With a week of conference championship games now underway, March Madness is so close we can almost taste it. But before you hop on SeatGeek and start purchasing tickets to your favorite college team, check out our top buying tips to save money and make the most educated buying decisions. (Have tickets to March Madness but your team didn’t advance? Bummer! Luckily you can now sell tickets on SeatGeek and recoup at least one loss.

1. Local teams have a huge impact on demand

If last year’s tournament is any indication, college basketball fans are more than willing to take short road trips to see their teams in the NCAA Tournament. Last season thee three most expensive locations were Seattle, Omaha and Louisville. Seattle was largely driven by demand from Gonzaga fans, Omaha by demand from fans of Kansas, Wichita State and Wisconsin, and Louisville by fans of Kentucky.

2. Smaller fan bases can lead to bargain prices

At last year’s tournament the first sessions in both Louisville and Jacksonville had average resale prices of below $60, a great deal compared to many of the other locations. This likely had a lot to do with the eight teams playing (SMU, UCLA, UAB, Iowa State, Xavier, Ole Miss, Baylor and Georgia State). Just because the teams have smaller followings doesn’t mean the quality of play suffers though, as the Georgia Sate upset of Baylor was one of the greatest games of the tournament.

3. Full strip packages may not be a smart investment

Even if you are a fan who is planning to attend all three sessions, it may be wiser to purchase each session individually, rather than to purchase all three as a package. Last year this was the case for six of the eight first round locations. However, the two locations where the full strip was the better deal were also the two most expensive locations.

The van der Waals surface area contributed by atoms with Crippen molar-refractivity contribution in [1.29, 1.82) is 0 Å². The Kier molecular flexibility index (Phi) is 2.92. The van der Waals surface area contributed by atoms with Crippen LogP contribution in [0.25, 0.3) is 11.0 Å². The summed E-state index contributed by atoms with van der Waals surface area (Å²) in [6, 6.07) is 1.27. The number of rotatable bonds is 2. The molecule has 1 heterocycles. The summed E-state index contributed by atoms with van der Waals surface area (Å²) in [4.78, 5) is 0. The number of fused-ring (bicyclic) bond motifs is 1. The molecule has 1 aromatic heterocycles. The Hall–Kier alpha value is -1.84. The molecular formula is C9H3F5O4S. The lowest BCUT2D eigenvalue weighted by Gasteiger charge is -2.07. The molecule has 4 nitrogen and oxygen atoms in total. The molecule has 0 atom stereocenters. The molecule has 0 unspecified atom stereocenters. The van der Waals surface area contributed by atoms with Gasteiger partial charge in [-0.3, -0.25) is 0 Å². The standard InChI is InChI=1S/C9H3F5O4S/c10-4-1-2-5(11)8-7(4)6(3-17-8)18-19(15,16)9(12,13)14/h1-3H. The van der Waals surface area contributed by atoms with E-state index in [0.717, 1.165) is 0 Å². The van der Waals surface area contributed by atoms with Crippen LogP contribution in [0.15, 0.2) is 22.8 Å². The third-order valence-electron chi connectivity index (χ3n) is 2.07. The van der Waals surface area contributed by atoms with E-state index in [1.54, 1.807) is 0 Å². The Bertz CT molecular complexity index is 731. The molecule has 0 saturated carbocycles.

4. The Sweet 16 and Elite Eight can be very reasonably priced

While the natural thought would be to think that these rounds deeper in the tournament would be more expensive, based on last year’s data that is not always the case. Last year’s East Regional Final in Syracuse has an average resale price of just $74, far lower than most of the first and second round sessions. Of course none of this year’s regional games are being held in football stadiums.

5. Wait to buy regional tickets

If last year’s tournament is any indication then even if you are supremely confident your team will make the regional, it still may save you some money to wait until much closer to the games to buy tickets. Comparing the median listing price of Selection Sunday vs. the day before the game, last season listing prices dropped an average of 27 percent for the Sweet 16, and an average of 36 percent for the Elite 8. This make sense, as upsets are sure to knock the expected teams out of the picture.

Click here to browse SeatGeek’s comprehensive March Madness listings, plus track different teams to find out when their ticket prices drop!

 

(Image courtesy Freepik.com)